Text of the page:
While the present invention may be useful in a variety of applications, the present invention has been found to be particularly advantageous in videoconferencing applications requiring or benefiting from real time and/or still frame visual communications. One aspect of the present invention is directed to modular, low-cost videoconferencing providing real time visual communication along with still frame, picture-like functionality. An appreciation of various aspects of the invention is best gained through a discussion of various application examples operating in such an environment.
Turning now to the drawings,
At the sending end of the system of
At the lower end of the system of
The MDPE 24 formats the collected data for transmission using any of a variety of modes of operation or capabilities. For example, audio data may be formatted using a capability that supports the ITU-T G.711, G.723, or G.728 standard.
For further information regarding use of a multiplexer to increase use of the transmission channel for video data, reference may be made to U.S. patent application Ser. No. 08/815,966, filed on Mar. 13, 1997, and now U.S. Pat. No. 6,026,097, which is incorporated herein by reference.
Touch-tone telephone 70, as shown in the example embodiment of
Another important aspect of the present invention is directed to the split-screen display capability provided by the arrangement of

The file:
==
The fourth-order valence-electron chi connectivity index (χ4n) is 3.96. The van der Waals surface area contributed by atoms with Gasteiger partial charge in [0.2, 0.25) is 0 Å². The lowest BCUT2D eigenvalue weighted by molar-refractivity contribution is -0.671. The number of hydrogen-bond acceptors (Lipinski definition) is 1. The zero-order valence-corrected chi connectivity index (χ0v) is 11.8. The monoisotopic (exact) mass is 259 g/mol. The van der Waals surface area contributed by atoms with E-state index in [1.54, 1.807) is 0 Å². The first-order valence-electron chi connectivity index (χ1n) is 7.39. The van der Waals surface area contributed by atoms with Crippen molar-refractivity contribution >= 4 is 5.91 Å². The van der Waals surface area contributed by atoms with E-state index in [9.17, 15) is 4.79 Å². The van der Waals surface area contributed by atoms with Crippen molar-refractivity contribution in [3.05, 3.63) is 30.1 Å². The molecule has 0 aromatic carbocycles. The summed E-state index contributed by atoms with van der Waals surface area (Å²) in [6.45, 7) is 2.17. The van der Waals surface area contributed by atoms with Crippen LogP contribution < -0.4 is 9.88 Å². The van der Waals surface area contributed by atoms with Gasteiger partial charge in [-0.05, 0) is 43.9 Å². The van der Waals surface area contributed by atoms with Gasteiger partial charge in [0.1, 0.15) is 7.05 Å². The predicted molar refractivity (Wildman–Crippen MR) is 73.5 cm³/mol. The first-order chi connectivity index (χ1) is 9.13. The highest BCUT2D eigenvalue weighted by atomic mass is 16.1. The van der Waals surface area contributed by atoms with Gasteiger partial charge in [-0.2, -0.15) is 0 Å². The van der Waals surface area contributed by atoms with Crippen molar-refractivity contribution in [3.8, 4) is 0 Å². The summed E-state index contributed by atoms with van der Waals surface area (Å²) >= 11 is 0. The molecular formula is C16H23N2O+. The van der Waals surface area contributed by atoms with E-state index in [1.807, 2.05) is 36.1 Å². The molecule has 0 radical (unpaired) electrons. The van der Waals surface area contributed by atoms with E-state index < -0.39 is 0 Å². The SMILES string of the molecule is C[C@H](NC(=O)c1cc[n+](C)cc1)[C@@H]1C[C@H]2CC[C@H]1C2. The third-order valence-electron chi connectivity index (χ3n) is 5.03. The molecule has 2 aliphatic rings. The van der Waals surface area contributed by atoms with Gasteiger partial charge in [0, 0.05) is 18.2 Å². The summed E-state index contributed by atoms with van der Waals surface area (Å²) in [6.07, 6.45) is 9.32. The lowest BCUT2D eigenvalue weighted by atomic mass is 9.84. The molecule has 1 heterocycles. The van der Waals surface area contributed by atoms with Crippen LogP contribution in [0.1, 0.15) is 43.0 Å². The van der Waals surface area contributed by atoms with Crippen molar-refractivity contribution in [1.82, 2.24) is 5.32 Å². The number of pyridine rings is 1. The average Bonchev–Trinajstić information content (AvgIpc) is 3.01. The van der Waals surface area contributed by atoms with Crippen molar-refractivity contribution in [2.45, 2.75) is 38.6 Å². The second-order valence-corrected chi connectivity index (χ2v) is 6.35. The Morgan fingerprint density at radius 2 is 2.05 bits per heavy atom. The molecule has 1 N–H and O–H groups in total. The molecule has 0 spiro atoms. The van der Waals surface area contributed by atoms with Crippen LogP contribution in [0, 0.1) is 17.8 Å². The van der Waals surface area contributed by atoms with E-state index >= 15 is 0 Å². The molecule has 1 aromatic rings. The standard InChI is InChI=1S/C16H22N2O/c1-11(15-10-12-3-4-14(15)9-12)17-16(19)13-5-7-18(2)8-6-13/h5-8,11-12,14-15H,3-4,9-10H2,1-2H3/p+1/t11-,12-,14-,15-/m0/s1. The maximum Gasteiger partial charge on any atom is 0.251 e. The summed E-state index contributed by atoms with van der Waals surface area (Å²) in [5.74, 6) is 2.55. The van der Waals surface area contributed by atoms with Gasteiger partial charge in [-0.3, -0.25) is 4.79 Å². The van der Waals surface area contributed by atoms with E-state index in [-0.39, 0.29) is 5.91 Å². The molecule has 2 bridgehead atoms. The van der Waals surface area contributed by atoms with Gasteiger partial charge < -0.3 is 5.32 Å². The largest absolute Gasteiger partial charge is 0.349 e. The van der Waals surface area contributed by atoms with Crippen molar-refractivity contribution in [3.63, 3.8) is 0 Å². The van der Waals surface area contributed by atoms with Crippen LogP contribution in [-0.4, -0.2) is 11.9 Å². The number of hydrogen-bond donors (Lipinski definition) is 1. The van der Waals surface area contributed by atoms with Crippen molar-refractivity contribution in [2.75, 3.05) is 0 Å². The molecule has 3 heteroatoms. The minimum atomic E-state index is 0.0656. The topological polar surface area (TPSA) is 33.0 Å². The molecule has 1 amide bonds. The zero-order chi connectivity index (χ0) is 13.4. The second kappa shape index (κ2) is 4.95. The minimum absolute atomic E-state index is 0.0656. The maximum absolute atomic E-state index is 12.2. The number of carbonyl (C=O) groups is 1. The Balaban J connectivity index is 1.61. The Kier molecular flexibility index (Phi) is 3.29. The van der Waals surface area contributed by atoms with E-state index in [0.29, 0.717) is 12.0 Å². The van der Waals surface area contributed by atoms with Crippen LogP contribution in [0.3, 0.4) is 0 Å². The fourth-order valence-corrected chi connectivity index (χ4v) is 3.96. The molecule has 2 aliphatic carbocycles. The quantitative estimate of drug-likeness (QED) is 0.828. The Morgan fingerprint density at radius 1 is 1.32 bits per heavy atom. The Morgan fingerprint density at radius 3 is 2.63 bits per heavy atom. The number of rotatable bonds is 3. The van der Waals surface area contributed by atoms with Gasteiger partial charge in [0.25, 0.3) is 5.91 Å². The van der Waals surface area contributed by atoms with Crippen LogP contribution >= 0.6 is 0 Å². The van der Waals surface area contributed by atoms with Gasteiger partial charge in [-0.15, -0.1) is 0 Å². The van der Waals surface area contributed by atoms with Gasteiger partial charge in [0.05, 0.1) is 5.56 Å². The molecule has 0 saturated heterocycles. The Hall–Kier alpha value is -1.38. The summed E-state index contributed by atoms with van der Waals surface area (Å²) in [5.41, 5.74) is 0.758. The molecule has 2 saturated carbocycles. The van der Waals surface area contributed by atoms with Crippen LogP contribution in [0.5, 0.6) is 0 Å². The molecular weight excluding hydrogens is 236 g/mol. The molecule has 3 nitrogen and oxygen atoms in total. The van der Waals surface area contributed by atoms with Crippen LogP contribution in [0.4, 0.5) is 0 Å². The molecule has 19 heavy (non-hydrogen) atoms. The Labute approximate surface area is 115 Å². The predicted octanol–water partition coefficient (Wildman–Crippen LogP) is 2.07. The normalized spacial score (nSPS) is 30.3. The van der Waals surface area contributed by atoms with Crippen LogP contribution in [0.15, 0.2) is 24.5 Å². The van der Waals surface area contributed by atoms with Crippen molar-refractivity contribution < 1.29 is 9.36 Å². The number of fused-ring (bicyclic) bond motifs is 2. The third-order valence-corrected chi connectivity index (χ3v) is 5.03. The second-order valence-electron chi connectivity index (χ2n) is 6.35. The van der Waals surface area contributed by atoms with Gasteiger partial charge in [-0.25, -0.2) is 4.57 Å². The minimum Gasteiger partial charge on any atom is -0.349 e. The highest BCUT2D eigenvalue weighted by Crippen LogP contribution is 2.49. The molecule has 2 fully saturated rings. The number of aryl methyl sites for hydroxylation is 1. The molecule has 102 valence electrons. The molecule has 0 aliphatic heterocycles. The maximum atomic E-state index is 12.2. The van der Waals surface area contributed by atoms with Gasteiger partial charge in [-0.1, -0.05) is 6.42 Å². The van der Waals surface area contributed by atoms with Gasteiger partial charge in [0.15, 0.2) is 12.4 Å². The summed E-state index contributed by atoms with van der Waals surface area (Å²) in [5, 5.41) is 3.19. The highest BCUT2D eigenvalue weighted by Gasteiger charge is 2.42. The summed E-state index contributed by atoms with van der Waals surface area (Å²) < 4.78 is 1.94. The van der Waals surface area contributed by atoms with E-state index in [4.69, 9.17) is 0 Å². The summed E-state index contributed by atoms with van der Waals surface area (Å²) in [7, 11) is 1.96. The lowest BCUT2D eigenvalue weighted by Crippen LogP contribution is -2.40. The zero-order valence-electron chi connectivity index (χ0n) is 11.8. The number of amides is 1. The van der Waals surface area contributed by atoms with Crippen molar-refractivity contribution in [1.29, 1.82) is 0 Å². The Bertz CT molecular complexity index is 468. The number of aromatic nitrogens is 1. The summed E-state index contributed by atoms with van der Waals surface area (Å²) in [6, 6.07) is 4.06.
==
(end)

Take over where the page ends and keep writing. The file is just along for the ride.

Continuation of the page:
Specific applications for this above-described embodiment are seemingly without end. Using commercially available and relatively inexpensive components, such as the camera 66, a television set and a telephone, the videocommunicator can be used as a central controller providing videoconferencing signal coordination and processing in a relatively inexpensive, modular form.
It will be understood that the processor-based circuit, or videocommunicator shown above in
The various embodiments described above are provided by way of illustration only and are not intended to limit the invention. Those skilled in the art will readily recognize various modifications and changes that may be made to the present invention without strictly following the example embodiments and applications illustrated and described herein. The scope of the present invention is set forth in the following claims.